Friday, August 5, 2016
Glimpse of a Family's History
Finding Annie Gramlewicz's family seemed, at first, to be an easy assignment. After all, how many people could there be, out there in 1900s New York City, with a name like that?
Granted, at the time, New York had a population of just under three and a half million. Perhaps I was being a little too optimistic about possibilities. Then, too, I hadn't bargained for the many ways the surname Gramlewicz could be mis-represented. I discovered I needed to take into account such possibilities as Granlewicz—substituting an "n" for the required "m"—as well as Gramlewitz instead of -wicz. Then there was the insertion of an extra syllable, such as Gramalewicz. Or the mis-reading, come time for transcriptions, of some letters, rendering the surname Gramlewiez.
On a pursuit like that, wild cards became my best friend.
I first discovered Annie as an eighteen year old "saleslady" living in her uncle's household in Brooklyn, New York, in the 1915 New York State census. Before that time, I had been clueless that there even was such a surname in my family's history.
Of course, once I stumbled upon that surname, you know I had to find more. Since Annie was born in the United States—unfortunately, the census hadn't said anything more than that very generic indicator—it meant I should be able to find her in her own parents' household as early as in the 1900 United States census.
Fortunately, I did. Though Annie is quite the common given name for girls, it was coupled with that unusual surname. Sticking with the Brooklyn indicator from the 1915 census, I started looking first in Kings County, New York, hoping to find the Gramlewicz family intact in a nearby neighborhood.
The Laskowski household, where Annie had been living in 1915, was located near the corner of North Eighth and Berry Streets. Back in 1900, she was living in her parents' household on South Second Street. Along with siblings Boleslaw, Helen and Fred, then two year old Annie was in the household of her mother, listed as Josephine, and her father, possessing a poorly transcribed given name that appeared to be spelled Mearzslaw.
The 1900 census provided some helpful information. For one thing, it gave us the family's snapshot: Josephine had been married for seven years, and was mother of four children, all of whom were still alive at the time of that census. Though she and her husband were both born outside the U.S., their recorded birthplace—Germany—was likely the politically correct designation, at that time, for Poland.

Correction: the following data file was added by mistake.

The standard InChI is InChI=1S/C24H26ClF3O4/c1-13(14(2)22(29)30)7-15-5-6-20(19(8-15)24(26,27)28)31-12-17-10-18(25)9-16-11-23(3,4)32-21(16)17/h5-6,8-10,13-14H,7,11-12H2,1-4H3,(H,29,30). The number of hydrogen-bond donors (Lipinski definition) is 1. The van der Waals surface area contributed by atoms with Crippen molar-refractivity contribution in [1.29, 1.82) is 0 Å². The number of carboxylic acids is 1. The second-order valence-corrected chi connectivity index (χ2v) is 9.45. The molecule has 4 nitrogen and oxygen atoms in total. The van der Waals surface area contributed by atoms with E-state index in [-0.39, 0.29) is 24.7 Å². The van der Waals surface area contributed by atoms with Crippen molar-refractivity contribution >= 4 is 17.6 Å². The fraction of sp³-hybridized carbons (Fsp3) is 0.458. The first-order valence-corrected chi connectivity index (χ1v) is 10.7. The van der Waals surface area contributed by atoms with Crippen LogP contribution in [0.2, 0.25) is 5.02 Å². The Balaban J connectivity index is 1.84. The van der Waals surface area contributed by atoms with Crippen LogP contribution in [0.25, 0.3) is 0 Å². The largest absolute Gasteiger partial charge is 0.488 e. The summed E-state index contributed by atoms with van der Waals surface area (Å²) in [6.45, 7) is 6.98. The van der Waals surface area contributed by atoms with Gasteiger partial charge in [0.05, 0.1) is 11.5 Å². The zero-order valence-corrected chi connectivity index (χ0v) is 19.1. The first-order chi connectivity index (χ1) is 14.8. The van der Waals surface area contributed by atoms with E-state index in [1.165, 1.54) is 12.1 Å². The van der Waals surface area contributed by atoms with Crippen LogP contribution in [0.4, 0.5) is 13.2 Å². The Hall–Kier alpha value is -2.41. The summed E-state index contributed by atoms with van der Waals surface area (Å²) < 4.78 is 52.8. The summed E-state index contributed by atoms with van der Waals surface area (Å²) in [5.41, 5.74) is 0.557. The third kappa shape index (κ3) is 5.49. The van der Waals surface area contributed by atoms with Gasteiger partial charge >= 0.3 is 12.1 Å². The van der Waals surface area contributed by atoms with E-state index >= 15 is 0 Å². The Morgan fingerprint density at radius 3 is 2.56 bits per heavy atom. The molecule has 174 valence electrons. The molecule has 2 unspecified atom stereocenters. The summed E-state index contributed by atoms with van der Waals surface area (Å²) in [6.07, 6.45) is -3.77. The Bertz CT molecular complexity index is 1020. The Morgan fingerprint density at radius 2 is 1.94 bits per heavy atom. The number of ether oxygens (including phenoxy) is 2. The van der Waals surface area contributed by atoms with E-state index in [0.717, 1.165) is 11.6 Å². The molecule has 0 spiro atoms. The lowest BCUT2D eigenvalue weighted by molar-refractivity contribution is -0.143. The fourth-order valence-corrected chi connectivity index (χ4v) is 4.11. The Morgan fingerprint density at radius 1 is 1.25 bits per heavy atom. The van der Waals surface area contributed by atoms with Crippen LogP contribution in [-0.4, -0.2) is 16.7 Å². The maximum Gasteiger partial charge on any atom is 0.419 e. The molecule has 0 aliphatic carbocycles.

The census revealed additional clues. While Annie's parents were both listed as aliens, her mother had arrived in the country in 1891, while her father had come in 1889. That meant her parents weren't married in their homeland, but had been married somewhere in New York—likely, as good Catholics, at the parish near their home, possibly the very same church where each of the children would have been baptized. Both of her parents were able to read, write and speak English. Her father was listed as a mason.
With the next federal census, some changes had come to the Gramlewicz household. By 1910, Josephine still was mother of four children, but those were the four children remaining out of what would have been a family of seven children. Of the original four from the 1900 census, only two were still alive: Annie and her older sister, Helen. Two more sisters had joined the family: three year old Wanda and her eleven month old baby sister Martha. In addition to having lost Boleslaw and Fred, another baby had been born to the family—and then died.
At this point, their father—this time, with his name spelled as Mecislaus—was listed as a building contractor, and the family had moved to an apartment on Sixth Street, in the neighboring New York City borough of Queens.
Knowing the family had been listed in the 1900 census in Brooklyn and in Queen for the 1910 census, it only stood to reason that I should be able to locate them in the New York State census for 1905. Given the myriad possibilities for misspelling, though, their entry was not readily apparent. It took a search, name by name, for wildcard possibilities with a fixed location of Brooklyn, to finally find them.
At least, I think I found them. In a jumbled up entry, in which a non-relative was inserted right in the midst of their listing, I found Annie, her parents and her one remaining sibling—Helen—under the surname "Gramlewitz" in the New York State census for 1905. On Stockton Street, back in Brooklyn, Annie's parents were listed as John and Josie. Granted, that might have been a stretch—until realizing that one of their son's birth record was listed with a first name of Jan (transcribed in error as Jane, but I have a copy of the actual certificate confirming the entry as Jan). Perhaps dad, usually listed as Mecislaus, was actually Jan Mecislaus. At least this man—whoever he was—had worked as a mason, too.
Using that same search technique didn't yield any results when I searched for the couple in the 1892 state census, despite the likelihood that they might have been married by then. More to the point, though, was the fact that I couldn't find any trace of the family—besides Annie at her uncle's house, of course—in the 1915 census. And by the 1920 census, the entire Gramlewicz surname had vanished from New York City records entirely.
There was, of course, a reason for that disappearance. And it wasn't something I could discover, even through painstaking searches through census records for the rest of the state. It was mostly on account of the gift of the rest of the story, thanks to my Polish cousin, that I discovered what had become of the family—and why it was that Annie, alone, had remained in New York City.
There was, however, one additional document which helped reveal the story.
Above: Fairground in Kerselaere by Flemish Impressionist artist, Modest Huys; courtesy Wikipedia; in the public domain.